But when asked if she wants to return now, she said, “I don’t want to swim here anymore.”
July 11, 2009:
Valley Club president says safety the issue
By Joelle Farrell
Inquirer Staff Writer
The president of a Montgomery County swim club said yesterday that safety concerns, not racism, led the club to bar camps of children from the pool.
John G. Duesler Jr. said the Valley Club in Huntingdon Valley had arranged for three day-camps to use the pool this summer. But when 65 black and Hispanic children from a city camp called Creative Steps Inc. showed up at the club on June 29, lifeguards and other club members were overwhelmed, he said. “It was just too many kids on top of each other,” Duesler told reporters, some of whom had camped out in vans in front of the club throughout the day. “Many of them couldn’t swim.”
The state Human Relations Commission is investigating the matter. Yesterday, Sen. Arlen Specter (D., Pa.) asked the U.S. Attorney General’s Office to review the matter to determine if the swim club violated the Civil Rights Act of 1964.
The club reopened yesterday after being shut Thursday while protesters marched out front with signs saying such things as “Jim Crow Swims Here.” Children swam and played in the pool, and their shouts could be heard from the street, where news vans idled and helicopters flew overhead.
Duesler, who met with reporters in front of the club yesterday afternoon, found himself at the center of the controversy after children from the camp told their director, and later national news media, that they heard club members make racially disparaging remarks about them. A few days after their first swim, Duesler revoked the contract with the camp and refunded the $1,950 the group had paid to use the pool.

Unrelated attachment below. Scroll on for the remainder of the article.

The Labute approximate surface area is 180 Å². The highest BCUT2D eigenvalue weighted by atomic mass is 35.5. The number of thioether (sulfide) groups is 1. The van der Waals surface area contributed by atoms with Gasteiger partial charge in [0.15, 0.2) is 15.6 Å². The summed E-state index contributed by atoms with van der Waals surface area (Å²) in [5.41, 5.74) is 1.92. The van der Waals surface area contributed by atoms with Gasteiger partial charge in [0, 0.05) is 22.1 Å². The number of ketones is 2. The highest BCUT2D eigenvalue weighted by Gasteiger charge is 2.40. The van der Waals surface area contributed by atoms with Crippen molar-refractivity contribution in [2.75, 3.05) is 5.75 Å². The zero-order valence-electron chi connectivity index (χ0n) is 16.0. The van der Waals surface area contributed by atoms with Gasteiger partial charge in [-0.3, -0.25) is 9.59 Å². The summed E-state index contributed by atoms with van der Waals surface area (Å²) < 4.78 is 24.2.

In his first comments to reporters on the matter, Duesler said “there is a lot of concern that a lot of kids would change the complexion . . . and the atmosphere of the club.”
Yesterday, with his wife, Bernice, at his side, he called that statement “a terrible choice of words,” saying he meant that having so many children greatly altered the atmosphere of the pool and created an unsafe situation. He said he was uncomfortable with the ratio of children to lifeguards – which was 10-1 when all the children were swimming at once.
“This is just a terrible misrepresentation of what I said,” he said, with local news media and CNN recording. “This is just so wrong.”
Duesler would not name the other camps whose contracts were revoked, but said all three were done for safety reasons, not race.
July 13, 2009
Swim club vote for camp’s return was near unanimous
By Derrick Nunnally
Inquirer Staff Writer
A private suburban swim club rocked by allegations of racism is still waiting to hear if a premoninantly black and Hispanic Philadelphia day camp will accept its invitation to return.
Valley Club president John Duesler said today that club members had voted overwhelmingly to reinvite the day camp students who had earlier been asked not to return.
“We realized it was the right thing to do,” Duesler said today in the club’s Lower Moreland driveway.
After he and other club officers endured withering criticism for revoking contracts that allowed dozens of children to swim at the club, Duesler said the board unanimously recommended to reinvite the groups. At a general meeting Sunday for the club’s 150 member families, there was only one vote against the idea.
“It was nearly unanimous,” Duesler said.
But the camp director Alethea Wright indicated last night in an interview with CNN that the offer was too late.
“How can I take those children back there?” she said.
Duesler said the immense, worldwide publicity given to the matter had compelled Valley Club to reconsider, but repeatedly said the club’s intentions had been misunderstood.